From here I created the S bend corset dress pattern, ready for our second toile. This was a deeply satisfying process, translating the cut up toile into smooth curves and elegant lines! But I hadn’t quite bargained on how much of a difference changing the seam lines would make to our fit, as well as introducing the rigid steel bones at the front of the corset. The second toile needed far more adjustment than I had expected. But we were still encouraged by the look and feel O was experiencing, and agreed to a third toile fitting. Many commissions need three toiles to get things “just so”, and a corset dress can be quite complex to fit. So I wasn’t too dismayed by this, just disappointed not to be able to get O to his result any quicker!

But at last, earlier on in 2022 we were finished with our fittings and ready to get O onto my ever extending waiting list for construction! The corset dress itself was challenging in different ways to make. The sheer size of the piece meant rearranging my studio in order to be able to cut and sew it! One learning curve was learning how to use a bench grinder as I needed to cut custom length flat steels for the corset due to the length. Typically, I would be mostly using spiral steel, which is easy to cap by hand at the ends, but flat steel needs the ends gently rounded before coating with plastic for protection. Here’s a glimpse into that process!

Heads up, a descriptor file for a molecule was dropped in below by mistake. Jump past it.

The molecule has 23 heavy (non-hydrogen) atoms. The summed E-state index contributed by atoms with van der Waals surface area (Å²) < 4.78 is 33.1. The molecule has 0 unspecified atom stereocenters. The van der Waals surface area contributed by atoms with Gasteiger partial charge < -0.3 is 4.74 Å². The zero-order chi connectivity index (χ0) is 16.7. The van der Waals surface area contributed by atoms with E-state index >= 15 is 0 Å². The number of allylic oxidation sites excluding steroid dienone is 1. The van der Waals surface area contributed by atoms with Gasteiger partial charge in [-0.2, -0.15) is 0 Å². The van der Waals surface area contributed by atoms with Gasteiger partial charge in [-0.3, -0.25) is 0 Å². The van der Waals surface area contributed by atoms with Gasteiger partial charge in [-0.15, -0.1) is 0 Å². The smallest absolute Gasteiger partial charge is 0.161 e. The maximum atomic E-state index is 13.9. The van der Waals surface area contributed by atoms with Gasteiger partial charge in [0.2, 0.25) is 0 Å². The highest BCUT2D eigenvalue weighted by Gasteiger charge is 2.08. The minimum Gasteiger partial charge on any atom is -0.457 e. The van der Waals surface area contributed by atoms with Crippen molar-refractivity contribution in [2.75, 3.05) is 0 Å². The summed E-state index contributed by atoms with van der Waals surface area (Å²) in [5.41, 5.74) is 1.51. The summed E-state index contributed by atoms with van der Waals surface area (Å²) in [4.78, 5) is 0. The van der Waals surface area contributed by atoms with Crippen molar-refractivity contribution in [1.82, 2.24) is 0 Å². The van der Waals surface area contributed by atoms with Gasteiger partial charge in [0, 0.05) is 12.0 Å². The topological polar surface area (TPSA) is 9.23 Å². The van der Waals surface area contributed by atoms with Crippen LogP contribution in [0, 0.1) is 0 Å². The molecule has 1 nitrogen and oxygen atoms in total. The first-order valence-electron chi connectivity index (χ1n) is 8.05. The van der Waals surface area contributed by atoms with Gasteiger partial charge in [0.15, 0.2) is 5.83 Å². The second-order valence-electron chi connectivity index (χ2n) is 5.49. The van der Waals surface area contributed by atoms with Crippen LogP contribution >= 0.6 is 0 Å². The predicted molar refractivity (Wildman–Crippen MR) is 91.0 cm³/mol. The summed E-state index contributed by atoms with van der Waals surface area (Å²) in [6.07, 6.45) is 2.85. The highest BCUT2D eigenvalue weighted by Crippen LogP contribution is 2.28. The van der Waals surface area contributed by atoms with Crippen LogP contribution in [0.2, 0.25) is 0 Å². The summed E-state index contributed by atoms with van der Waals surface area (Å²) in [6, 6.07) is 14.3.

Laced At Last

It was September by the time O arrived to collect his commission, almost a year exactly since our first toile fitting! Two and a half years since we first spoke about the project. Collections can be emotional moments for my clients, and it was clear that this was for O too. When I answered the door he was shaking, though still his usual warm and friendly self. He carefully took his new corset dress out of its box, surrounded by tissue paper and saw the piece he’d been dreaming of for so long. I began to carefully lace him in, letting the corset begin to hug and sculpt his curves, and letting the warmth of his body make the corset supple and turn it into a beautiful second skin. He told me how much calmer he felt as soon as the lacing began to tighten, how safe and secure. I could see it in his face, it was an incredibly rewarding moment, and I felt deeply honoured to be able to create that feeling for someone so receptive and appreciative. O pointed out that his Fitbit told him he was in rest mode while we were lacing him in, it truly was a full body response.